Ecclesiastes 1:4, One generation passes away…the earth abides forever. Man is a microscopic drop of water in a vast ocean of time, space and material existence.
Ecclesiastes 1:5–7, The sun rises…and …goes down. The physical creation consists of an endless series of cycles involving time and natural forces. It is akin to a monstrous clock with myriads of integrated gears and wheels of many sizes all clicking along in sync with each other, while man is trapped in the middle of it with no way to escape. He is like a hamster in a cage mindlessly burning enormous amounts of energy running on an exercise wheel yet going nowhere.
Ecclesiastes 1:8, Full of labor. Energy and labor keep this giant cosmic machine going round and round endlessly with man in the middle of it all. Despite the vastness, complexity, wonder of this giant machine called this physical existence, the human eyegate and eargate are never satisfied. Man perpetually yearns for something more, some new thrill, a new achievement, or a new “high” to satiate some deep, longing to be fulfilled, unsated craving deep in his soul, yet to no avail. The relentless craving persists unabated.
Ecclesiastes 1:9–10, That which has been will be. As this giant set of cosmic gears grinds inexorably on with miniscule man at its center, the cycles continue to repeat themselves endlessly. It is true that the actors, costumes, stage venue may change over the millennia, but the quintessential plot remains ever the same. When boiled down to its essential ingredients,reduced to its lowest common denominator, nothing has changed; therefore, there is nothing new under the sun. The nature of man is the same, the plot is the same. Life is still a burdensome task or a sore travail that can be summed up as vanity of vanities leading to emptiness and nothingness. (Actually there is a point to it all, and a way of escape, but that comes later in the book and that is the message of the rest of the Bible!)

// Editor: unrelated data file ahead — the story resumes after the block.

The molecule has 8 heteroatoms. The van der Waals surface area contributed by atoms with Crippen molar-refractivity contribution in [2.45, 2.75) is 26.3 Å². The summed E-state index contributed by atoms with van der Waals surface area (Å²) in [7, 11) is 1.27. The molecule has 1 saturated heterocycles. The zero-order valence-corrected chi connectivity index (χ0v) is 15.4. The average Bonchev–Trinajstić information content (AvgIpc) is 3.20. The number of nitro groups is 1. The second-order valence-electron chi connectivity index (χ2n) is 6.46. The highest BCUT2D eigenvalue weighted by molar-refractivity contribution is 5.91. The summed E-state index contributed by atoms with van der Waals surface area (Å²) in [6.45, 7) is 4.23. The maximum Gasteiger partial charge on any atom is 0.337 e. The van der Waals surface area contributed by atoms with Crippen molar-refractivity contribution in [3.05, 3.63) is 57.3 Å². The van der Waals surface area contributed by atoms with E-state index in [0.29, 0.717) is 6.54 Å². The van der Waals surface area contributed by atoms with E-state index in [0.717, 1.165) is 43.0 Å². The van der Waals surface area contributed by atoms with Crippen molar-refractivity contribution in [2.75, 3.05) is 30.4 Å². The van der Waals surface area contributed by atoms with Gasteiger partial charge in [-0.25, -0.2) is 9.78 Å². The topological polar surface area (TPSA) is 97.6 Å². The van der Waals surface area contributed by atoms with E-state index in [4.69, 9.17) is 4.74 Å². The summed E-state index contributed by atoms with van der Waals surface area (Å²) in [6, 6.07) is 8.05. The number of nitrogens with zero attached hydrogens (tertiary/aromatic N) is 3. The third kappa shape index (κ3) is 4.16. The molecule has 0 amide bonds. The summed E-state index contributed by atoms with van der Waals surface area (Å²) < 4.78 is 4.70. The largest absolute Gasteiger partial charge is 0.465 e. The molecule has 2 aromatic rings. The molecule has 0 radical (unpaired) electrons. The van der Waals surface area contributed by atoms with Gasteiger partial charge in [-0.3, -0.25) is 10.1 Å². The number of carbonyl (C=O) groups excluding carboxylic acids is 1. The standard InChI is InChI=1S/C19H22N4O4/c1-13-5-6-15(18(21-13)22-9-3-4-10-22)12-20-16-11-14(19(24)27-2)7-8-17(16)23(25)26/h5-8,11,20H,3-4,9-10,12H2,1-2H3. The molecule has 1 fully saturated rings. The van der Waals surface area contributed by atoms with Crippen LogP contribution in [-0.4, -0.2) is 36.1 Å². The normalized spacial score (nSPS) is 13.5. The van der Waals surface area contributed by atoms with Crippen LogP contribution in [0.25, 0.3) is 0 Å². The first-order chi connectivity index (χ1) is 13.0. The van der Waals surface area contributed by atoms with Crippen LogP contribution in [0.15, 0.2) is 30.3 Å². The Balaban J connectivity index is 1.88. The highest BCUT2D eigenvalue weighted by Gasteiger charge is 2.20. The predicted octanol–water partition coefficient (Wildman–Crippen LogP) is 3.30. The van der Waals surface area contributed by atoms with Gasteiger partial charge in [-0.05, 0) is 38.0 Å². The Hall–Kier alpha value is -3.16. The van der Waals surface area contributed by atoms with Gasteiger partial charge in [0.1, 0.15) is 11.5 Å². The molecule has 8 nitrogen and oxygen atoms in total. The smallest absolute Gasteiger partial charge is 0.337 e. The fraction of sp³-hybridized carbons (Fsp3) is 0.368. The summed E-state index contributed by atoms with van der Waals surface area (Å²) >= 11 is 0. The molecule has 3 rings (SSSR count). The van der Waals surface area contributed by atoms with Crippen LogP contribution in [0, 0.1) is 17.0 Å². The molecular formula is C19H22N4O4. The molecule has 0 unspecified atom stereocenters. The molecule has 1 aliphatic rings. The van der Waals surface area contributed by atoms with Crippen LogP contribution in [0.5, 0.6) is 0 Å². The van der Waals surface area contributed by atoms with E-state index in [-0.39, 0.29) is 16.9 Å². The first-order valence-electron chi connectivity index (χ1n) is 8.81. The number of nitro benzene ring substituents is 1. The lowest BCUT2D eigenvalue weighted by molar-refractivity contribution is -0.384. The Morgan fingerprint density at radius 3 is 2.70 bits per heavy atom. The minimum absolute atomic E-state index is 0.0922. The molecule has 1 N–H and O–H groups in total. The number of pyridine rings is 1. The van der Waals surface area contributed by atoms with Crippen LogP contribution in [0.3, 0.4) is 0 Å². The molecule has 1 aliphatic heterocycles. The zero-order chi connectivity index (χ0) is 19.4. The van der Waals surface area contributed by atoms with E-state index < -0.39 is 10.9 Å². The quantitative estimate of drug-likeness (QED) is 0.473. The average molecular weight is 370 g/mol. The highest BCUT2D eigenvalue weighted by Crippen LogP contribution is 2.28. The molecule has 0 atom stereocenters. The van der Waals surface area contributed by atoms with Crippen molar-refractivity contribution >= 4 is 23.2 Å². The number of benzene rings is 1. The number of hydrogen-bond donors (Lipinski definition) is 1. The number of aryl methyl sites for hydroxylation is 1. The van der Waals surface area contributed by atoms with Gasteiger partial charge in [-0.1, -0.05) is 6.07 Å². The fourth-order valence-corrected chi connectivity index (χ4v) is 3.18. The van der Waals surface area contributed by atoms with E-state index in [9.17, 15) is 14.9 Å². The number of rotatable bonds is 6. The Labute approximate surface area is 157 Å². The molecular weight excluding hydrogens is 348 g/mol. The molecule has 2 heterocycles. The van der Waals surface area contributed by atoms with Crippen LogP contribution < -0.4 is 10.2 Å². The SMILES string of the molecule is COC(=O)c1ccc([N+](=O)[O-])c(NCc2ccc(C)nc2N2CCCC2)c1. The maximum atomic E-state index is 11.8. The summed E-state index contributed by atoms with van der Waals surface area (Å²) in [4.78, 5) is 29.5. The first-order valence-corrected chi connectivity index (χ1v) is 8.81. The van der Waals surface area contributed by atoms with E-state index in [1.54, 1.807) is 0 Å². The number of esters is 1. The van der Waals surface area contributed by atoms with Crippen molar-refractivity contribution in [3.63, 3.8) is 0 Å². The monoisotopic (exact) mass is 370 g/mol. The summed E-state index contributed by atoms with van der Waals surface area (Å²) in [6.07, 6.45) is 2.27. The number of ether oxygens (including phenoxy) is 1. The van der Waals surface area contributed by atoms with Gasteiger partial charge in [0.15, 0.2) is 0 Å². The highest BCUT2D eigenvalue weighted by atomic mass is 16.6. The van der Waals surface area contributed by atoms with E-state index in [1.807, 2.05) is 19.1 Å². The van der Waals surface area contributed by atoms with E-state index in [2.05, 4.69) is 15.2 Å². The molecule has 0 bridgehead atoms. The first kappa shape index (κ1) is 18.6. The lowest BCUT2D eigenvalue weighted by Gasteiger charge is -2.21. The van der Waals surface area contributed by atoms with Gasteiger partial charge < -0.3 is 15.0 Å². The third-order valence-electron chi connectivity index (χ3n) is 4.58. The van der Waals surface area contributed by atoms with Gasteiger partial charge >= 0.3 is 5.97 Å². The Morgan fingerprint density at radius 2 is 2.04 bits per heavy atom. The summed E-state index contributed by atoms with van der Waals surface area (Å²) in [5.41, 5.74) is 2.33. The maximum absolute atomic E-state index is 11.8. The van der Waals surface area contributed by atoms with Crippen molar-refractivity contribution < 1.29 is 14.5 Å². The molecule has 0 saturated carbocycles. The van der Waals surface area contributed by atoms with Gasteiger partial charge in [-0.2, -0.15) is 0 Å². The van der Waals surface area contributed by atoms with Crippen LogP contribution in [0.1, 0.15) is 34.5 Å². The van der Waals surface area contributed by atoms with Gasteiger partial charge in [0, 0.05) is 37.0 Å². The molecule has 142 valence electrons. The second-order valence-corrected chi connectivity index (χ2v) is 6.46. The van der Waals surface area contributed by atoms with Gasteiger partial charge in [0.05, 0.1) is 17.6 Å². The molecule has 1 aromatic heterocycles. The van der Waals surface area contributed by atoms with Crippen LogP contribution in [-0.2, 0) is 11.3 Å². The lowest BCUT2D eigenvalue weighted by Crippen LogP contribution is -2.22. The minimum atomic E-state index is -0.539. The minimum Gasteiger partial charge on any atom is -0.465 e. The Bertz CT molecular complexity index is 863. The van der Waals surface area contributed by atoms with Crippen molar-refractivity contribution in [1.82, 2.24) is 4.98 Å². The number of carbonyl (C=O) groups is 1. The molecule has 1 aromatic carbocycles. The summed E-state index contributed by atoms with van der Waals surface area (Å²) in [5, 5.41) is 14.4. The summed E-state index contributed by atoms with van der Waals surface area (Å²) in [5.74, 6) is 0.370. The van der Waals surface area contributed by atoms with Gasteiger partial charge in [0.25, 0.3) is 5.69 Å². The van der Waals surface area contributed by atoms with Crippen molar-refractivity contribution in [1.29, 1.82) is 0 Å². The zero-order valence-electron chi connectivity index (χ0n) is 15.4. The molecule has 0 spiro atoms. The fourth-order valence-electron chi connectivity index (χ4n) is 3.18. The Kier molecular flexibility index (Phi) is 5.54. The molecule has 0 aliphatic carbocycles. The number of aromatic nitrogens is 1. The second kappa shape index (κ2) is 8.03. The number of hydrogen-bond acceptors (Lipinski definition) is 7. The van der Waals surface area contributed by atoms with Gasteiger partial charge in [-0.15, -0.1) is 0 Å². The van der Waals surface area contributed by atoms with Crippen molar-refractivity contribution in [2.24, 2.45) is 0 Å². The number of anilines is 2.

Ecclesiastes 1:11, No remembrance. All is soon forgotten. The ripples made by the pebble dropped into the pond of life soon subside and are remembered no more as the pond to as it was before. Therefore, we are back where we started from—vanity, meaninglessness and nothingness.
Ecclesiastes 1:13, Burdensome task [sore travail, KJV]. Everything is a burdensome task or sore travail—an escapable hard labor prison camp of time and space and endless cycles to which man has been inextricably confined since the fall. (So what is the point of it all? The rest of the Bible contains the message of hope for the hopeless.)
Ecclesiastes 1:14, Vanity. Eventually, all of man’s works will come to nothing, nothingness is the definition of hebel, the Hebrew word for vanity. Everything that man does will come to nothing. All houses, buildings and monuments eventually deteriorate and become overrun with weeds and return to dirt from whence it came. Riches come and go, and no one can take it with them when they die. Memories of great people, events and ideas eventually fade away. Nothing physical is permanent.
Grasping for the wind [or vexation of spirit, KJV]. The physical pursuits, pleasures and acquisitions of man do not satiate the inner longings of the spirit of man that is connected to Elohim and to eternity—the spiritual and eternal realm. It is all grasping for the wind—elusive and unattainable.